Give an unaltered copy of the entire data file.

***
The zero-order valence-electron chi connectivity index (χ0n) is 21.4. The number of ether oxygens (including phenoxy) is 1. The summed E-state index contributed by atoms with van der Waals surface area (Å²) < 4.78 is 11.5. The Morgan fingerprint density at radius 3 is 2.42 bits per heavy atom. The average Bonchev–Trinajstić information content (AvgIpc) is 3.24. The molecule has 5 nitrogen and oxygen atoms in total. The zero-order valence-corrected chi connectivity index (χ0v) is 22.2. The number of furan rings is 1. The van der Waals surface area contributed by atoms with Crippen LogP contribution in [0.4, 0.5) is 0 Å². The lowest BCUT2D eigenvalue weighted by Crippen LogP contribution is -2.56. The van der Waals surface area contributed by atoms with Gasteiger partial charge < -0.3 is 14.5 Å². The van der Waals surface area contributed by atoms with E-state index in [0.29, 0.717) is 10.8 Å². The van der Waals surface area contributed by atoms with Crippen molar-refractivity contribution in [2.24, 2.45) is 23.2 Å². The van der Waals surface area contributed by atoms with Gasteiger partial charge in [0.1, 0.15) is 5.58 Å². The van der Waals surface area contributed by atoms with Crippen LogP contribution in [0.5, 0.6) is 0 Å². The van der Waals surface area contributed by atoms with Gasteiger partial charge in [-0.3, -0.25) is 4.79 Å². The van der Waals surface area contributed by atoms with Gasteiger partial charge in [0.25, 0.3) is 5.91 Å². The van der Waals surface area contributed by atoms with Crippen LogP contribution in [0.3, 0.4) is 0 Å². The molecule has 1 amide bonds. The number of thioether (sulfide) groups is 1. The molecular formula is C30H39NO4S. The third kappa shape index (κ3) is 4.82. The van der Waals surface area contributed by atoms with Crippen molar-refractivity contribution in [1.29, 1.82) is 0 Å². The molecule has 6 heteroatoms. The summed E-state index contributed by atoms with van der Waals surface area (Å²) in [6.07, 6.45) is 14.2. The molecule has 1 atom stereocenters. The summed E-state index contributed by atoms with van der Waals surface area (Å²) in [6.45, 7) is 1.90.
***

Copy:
The zero-order valence-electron chi connectivity index (χ0n) is 21.4. The number of ether oxygens (including phenoxy) is 1. The summed E-state index contributed by atoms with van der Waals surface area (Å²) < 4.78 is 11.5. The Morgan fingerprint density at radius 3 is 2.42 bits per heavy atom. The average Bonchev–Trinajstić information content (AvgIpc) is 3.24. The molecule has 5 nitrogen and oxygen atoms in total. The zero-order valence-corrected chi connectivity index (χ0v) is 22.2. The number of furan rings is 1. The van der Waals surface area contributed by atoms with Crippen LogP contribution in [0.4, 0.5) is 0 Å². The lowest BCUT2D eigenvalue weighted by Crippen LogP contribution is -2.56. The van der Waals surface area contributed by atoms with Gasteiger partial charge < -0.3 is 14.5 Å². The van der Waals surface area contributed by atoms with E-state index in [0.29, 0.717) is 10.8 Å². The van der Waals surface area contributed by atoms with Crippen molar-refractivity contribution in [2.24, 2.45) is 23.2 Å². The van der Waals surface area contributed by atoms with Gasteiger partial charge in [0.1, 0.15) is 5.58 Å². The van der Waals surface area contributed by atoms with Crippen LogP contribution in [0.5, 0.6) is 0 Å². The van der Waals surface area contributed by atoms with Gasteiger partial charge in [-0.3, -0.25) is 4.79 Å². The van der Waals surface area contributed by atoms with Gasteiger partial charge in [0.25, 0.3) is 5.91 Å². The van der Waals surface area contributed by atoms with Crippen LogP contribution in [0.3, 0.4) is 0 Å². The molecule has 1 amide bonds. The number of thioether (sulfide) groups is 1. The molecular formula is C30H39NO4S. The third kappa shape index (κ3) is 4.82. The van der Waals surface area contributed by atoms with Crippen molar-refractivity contribution in [1.29, 1.82) is 0 Å². The molecule has 6 heteroatoms. The summed E-state index contributed by atoms with van der Waals surface area (Å²) in [6.07, 6.45) is 14.2. The molecule has 1 atom stereocenters. The summed E-state index contributed by atoms with van der Waals surface area (Å²) in [6.45, 7) is 1.90.